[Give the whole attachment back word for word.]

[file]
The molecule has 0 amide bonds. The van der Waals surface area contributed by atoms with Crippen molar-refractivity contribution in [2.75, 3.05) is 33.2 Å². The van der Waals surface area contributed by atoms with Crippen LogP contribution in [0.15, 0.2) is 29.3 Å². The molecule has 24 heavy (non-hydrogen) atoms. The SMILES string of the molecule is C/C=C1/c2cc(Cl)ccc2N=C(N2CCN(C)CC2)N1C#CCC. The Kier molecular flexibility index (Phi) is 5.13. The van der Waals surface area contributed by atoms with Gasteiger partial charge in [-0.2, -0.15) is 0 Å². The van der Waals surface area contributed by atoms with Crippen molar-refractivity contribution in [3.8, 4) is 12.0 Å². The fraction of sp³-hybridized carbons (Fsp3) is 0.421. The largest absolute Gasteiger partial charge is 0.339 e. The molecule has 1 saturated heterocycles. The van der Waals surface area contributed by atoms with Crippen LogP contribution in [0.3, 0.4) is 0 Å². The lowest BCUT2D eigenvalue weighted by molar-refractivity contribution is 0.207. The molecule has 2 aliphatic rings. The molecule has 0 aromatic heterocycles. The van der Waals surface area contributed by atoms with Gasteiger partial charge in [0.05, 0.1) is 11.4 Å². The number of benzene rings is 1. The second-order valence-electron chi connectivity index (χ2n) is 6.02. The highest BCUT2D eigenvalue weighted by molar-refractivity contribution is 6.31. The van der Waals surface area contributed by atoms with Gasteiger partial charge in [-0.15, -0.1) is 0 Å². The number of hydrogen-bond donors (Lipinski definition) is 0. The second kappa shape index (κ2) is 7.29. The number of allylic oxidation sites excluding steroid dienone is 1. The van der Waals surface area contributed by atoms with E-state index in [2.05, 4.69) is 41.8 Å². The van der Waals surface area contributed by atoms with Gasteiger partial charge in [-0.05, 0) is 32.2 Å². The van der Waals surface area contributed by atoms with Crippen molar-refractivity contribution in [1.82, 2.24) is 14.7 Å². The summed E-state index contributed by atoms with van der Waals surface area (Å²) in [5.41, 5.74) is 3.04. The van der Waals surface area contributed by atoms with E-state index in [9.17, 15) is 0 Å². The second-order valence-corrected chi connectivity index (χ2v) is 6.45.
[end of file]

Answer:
The molecule has 0 amide bonds. The van der Waals surface area contributed by atoms with Crippen molar-refractivity contribution in [2.75, 3.05) is 33.2 Å². The van der Waals surface area contributed by atoms with Crippen LogP contribution in [0.15, 0.2) is 29.3 Å². The molecule has 24 heavy (non-hydrogen) atoms. The SMILES string of the molecule is C/C=C1/c2cc(Cl)ccc2N=C(N2CCN(C)CC2)N1C#CCC. The Kier molecular flexibility index (Phi) is 5.13. The van der Waals surface area contributed by atoms with Gasteiger partial charge in [-0.2, -0.15) is 0 Å². The van der Waals surface area contributed by atoms with Crippen molar-refractivity contribution in [3.8, 4) is 12.0 Å². The fraction of sp³-hybridized carbons (Fsp3) is 0.421. The largest absolute Gasteiger partial charge is 0.339 e. The molecule has 1 saturated heterocycles. The van der Waals surface area contributed by atoms with Crippen LogP contribution in [0.3, 0.4) is 0 Å². The lowest BCUT2D eigenvalue weighted by molar-refractivity contribution is 0.207. The molecule has 2 aliphatic rings. The molecule has 0 aromatic heterocycles. The van der Waals surface area contributed by atoms with Gasteiger partial charge in [0.05, 0.1) is 11.4 Å². The number of benzene rings is 1. The second-order valence-electron chi connectivity index (χ2n) is 6.02. The highest BCUT2D eigenvalue weighted by molar-refractivity contribution is 6.31. The van der Waals surface area contributed by atoms with Gasteiger partial charge in [-0.15, -0.1) is 0 Å². The number of hydrogen-bond donors (Lipinski definition) is 0. The second kappa shape index (κ2) is 7.29. The number of allylic oxidation sites excluding steroid dienone is 1. The van der Waals surface area contributed by atoms with E-state index in [2.05, 4.69) is 41.8 Å². The van der Waals surface area contributed by atoms with Gasteiger partial charge in [-0.05, 0) is 32.2 Å². The van der Waals surface area contributed by atoms with Crippen molar-refractivity contribution in [1.82, 2.24) is 14.7 Å². The summed E-state index contributed by atoms with van der Waals surface area (Å²) in [5.41, 5.74) is 3.04. The van der Waals surface area contributed by atoms with E-state index in [9.17, 15) is 0 Å². The second-order valence-corrected chi connectivity index (χ2v) is 6.45.